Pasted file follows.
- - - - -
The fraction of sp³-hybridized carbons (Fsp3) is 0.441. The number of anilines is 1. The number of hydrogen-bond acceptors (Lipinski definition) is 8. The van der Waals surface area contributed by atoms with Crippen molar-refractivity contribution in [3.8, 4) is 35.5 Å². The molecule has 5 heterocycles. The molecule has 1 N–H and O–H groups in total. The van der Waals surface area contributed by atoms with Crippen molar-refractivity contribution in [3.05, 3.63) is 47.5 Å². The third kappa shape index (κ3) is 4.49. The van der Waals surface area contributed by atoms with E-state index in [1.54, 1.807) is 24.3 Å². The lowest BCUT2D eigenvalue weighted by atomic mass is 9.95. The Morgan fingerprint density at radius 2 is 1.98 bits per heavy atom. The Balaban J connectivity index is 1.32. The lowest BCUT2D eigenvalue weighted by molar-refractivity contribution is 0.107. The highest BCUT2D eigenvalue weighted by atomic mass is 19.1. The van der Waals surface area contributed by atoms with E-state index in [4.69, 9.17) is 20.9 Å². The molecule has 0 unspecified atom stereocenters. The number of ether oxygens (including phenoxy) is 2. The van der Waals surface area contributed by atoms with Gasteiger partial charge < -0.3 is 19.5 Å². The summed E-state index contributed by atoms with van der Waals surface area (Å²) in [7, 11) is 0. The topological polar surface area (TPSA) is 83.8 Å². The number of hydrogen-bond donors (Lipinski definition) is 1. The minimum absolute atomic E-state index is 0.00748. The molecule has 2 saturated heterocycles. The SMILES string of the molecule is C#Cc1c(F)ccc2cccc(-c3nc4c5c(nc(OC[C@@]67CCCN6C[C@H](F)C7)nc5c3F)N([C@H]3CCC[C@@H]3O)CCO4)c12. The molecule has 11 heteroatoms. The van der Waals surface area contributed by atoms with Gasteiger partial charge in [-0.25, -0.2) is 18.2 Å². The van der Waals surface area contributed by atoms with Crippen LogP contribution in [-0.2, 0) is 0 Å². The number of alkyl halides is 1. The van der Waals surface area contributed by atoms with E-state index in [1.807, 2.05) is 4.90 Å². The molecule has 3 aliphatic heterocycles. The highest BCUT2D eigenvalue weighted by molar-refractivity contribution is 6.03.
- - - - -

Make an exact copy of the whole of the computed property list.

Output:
The fraction of sp³-hybridized carbons (Fsp3) is 0.441. The number of anilines is 1. The number of hydrogen-bond acceptors (Lipinski definition) is 8. The van der Waals surface area contributed by atoms with Crippen molar-refractivity contribution in [3.8, 4) is 35.5 Å². The molecule has 5 heterocycles. The molecule has 1 N–H and O–H groups in total. The van der Waals surface area contributed by atoms with Crippen molar-refractivity contribution in [3.05, 3.63) is 47.5 Å². The third kappa shape index (κ3) is 4.49. The van der Waals surface area contributed by atoms with E-state index in [1.54, 1.807) is 24.3 Å². The lowest BCUT2D eigenvalue weighted by atomic mass is 9.95. The Morgan fingerprint density at radius 2 is 1.98 bits per heavy atom. The Balaban J connectivity index is 1.32. The lowest BCUT2D eigenvalue weighted by molar-refractivity contribution is 0.107. The highest BCUT2D eigenvalue weighted by atomic mass is 19.1. The van der Waals surface area contributed by atoms with E-state index in [4.69, 9.17) is 20.9 Å². The molecule has 0 unspecified atom stereocenters. The number of ether oxygens (including phenoxy) is 2. The van der Waals surface area contributed by atoms with Gasteiger partial charge < -0.3 is 19.5 Å². The summed E-state index contributed by atoms with van der Waals surface area (Å²) in [7, 11) is 0. The topological polar surface area (TPSA) is 83.8 Å². The number of hydrogen-bond donors (Lipinski definition) is 1. The minimum absolute atomic E-state index is 0.00748. The molecule has 2 saturated heterocycles. The SMILES string of the molecule is C#Cc1c(F)ccc2cccc(-c3nc4c5c(nc(OC[C@@]67CCCN6C[C@H](F)C7)nc5c3F)N([C@H]3CCC[C@@H]3O)CCO4)c12. The molecule has 11 heteroatoms. The van der Waals surface area contributed by atoms with Gasteiger partial charge in [-0.25, -0.2) is 18.2 Å². The van der Waals surface area contributed by atoms with Crippen LogP contribution in [-0.2, 0) is 0 Å². The number of alkyl halides is 1. The van der Waals surface area contributed by atoms with E-state index in [1.807, 2.05) is 4.90 Å². The molecule has 3 aliphatic heterocycles. The highest BCUT2D eigenvalue weighted by molar-refractivity contribution is 6.03.